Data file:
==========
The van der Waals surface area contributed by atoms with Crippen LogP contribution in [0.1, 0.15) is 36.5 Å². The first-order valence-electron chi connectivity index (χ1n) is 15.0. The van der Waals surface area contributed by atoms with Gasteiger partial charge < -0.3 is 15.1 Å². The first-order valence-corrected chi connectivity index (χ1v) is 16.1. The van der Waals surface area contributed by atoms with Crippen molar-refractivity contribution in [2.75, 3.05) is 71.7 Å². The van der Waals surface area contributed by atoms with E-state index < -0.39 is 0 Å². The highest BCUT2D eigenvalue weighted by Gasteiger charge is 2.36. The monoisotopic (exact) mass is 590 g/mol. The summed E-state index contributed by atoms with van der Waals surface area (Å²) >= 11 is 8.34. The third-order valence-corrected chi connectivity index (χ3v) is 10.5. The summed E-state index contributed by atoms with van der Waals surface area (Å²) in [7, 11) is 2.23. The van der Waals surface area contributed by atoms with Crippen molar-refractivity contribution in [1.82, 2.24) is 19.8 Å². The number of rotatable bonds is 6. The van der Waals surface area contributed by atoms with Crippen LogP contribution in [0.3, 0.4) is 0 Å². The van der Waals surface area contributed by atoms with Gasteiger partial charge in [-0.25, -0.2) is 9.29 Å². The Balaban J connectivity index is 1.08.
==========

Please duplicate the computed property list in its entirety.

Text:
The van der Waals surface area contributed by atoms with Crippen LogP contribution in [0.1, 0.15) is 36.5 Å². The first-order valence-electron chi connectivity index (χ1n) is 15.0. The van der Waals surface area contributed by atoms with Gasteiger partial charge < -0.3 is 15.1 Å². The first-order valence-corrected chi connectivity index (χ1v) is 16.1. The van der Waals surface area contributed by atoms with Crippen molar-refractivity contribution in [2.75, 3.05) is 71.7 Å². The van der Waals surface area contributed by atoms with E-state index < -0.39 is 0 Å². The highest BCUT2D eigenvalue weighted by Gasteiger charge is 2.36. The monoisotopic (exact) mass is 590 g/mol. The summed E-state index contributed by atoms with van der Waals surface area (Å²) >= 11 is 8.34. The third-order valence-corrected chi connectivity index (χ3v) is 10.5. The summed E-state index contributed by atoms with van der Waals surface area (Å²) in [7, 11) is 2.23. The van der Waals surface area contributed by atoms with Crippen molar-refractivity contribution in [1.82, 2.24) is 19.8 Å². The number of rotatable bonds is 6. The van der Waals surface area contributed by atoms with Crippen LogP contribution in [0.3, 0.4) is 0 Å². The van der Waals surface area contributed by atoms with Gasteiger partial charge in [-0.25, -0.2) is 9.29 Å². The Balaban J connectivity index is 1.08.